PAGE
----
David F. Salter is the author of Final Four Leadership: 5 Secrets Successful Female Leaders Use and You Should Too.

Posted by on March 23rd, 2010 No Comments

Chemistry Lesson

Even though the Nebraska women’s basketball team saw their unbeaten streak demolished Saturday in the semifinals of the Big 12 post-season tournament, the Lady Huskers success this season is directly attributable to chemistry. No, not the kind students might think of, in the classroom with Bunsen burners flaming and odd combinations of liquids boiling in glass beakers.

The chemistry I’m talking about, as discussed in Final Four Leadership, is the type of intangible connections made between people in a department, on a team or in a group of friends that allows that group of people to transcend the expectations and goals outsiders might place on that group.

Head coach Connie Yori has been on campus since 2002-2003, and last year’s 15-16 record was the only losing season in her tenure in Lincoln. Part of that outcome was the fact that 2010 Big 12 Player of the Year Kelsey Griffin missed the entire season with an injury. But this year’s 30-1 team, that should earn a #1 seed in the upcoming NCAA tournament, is more about the whole group than it is about one player. Everyone on the team has a role, and Yori uses her bench liberally. Everyone on the team understands that she has an important job to do to help the team, and nobody cares who gets the credit, especially Griffin who not only leads the team in scoring but also in offensive fouls taken on defense.

The best way to sum this up is by showing a couple of comments opposing coaches have made of the Huskers.

“I lover her team,” said Oklahoma State coach Kurt Budke. Notice he didn’t say I love Kelsey Griffin.

Oklahoma coach Sherri Coale, herself a Final Four coach, said it with a little more thought. “You watch them (on film) be good together, and it ceases to be about those individual players, who are so very good in their own right. It becomes about how good they are together. And I think that’s been their magic.”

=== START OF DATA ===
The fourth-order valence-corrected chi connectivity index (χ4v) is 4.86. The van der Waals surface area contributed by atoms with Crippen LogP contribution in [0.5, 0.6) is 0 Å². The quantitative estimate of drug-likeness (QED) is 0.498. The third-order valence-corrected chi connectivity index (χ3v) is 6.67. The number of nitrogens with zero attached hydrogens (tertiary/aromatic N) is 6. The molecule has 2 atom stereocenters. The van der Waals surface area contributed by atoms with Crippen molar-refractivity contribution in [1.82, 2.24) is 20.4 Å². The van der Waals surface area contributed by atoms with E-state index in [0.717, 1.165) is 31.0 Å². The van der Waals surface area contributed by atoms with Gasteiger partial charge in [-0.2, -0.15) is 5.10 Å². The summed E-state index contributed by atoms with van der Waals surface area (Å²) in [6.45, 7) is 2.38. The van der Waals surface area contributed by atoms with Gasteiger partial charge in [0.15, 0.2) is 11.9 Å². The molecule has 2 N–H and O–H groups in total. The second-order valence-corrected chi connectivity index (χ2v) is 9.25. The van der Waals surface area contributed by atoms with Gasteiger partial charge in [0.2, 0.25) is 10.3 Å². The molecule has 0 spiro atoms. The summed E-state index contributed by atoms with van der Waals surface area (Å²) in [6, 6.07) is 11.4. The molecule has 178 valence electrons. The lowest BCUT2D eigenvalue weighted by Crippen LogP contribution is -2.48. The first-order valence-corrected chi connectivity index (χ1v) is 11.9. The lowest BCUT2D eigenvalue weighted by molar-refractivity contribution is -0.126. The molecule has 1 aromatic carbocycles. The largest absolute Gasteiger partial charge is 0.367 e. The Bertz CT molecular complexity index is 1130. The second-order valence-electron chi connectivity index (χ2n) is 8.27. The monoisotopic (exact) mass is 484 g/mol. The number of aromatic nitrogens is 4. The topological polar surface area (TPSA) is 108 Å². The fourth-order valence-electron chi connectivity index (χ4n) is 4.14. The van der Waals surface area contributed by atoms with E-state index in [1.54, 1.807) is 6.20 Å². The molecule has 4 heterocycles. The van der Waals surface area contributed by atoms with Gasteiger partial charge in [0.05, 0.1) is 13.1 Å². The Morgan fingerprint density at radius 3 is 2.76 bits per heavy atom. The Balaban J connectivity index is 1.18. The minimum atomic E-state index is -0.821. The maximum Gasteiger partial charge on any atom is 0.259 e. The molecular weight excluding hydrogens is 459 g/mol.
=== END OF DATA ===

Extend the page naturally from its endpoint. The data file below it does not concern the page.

I’m attaching here an Mp3 of an interview I did this week on Dresser After Dark, which is syndicated on Lifetime radio. Enjoy. David Salter

Posted by on March 14th, 2010 No Comments

Tough Decisions Part of Leadership

Brittney Griner is a freshman phenom on the Baylor University women’s basketball team. Unfortunately, she made a critical mistake Wednesday night when she lost her cool and punched an opposing Texas Tech player, breaking that player’s nose.

Having spent some time, in person, with Griner’s coach, Kim Mulkey, when I interviewed her for my book Final Four Leadership, I expected the punishment to be quick and severe. It was quick, but certainly not the punishment I was expecting. Griner was suspended for one game, the regular season finale against Texas, by the university, and one additional game as mandated by NCAA rules. A two-game suspension doesn’t send the type of message that needs to be sent in this instance. Baylor is nationally ranked, and most likely gets a berth in the NCAA tournament regardless of what happens to them in the Big 12 tournament this week.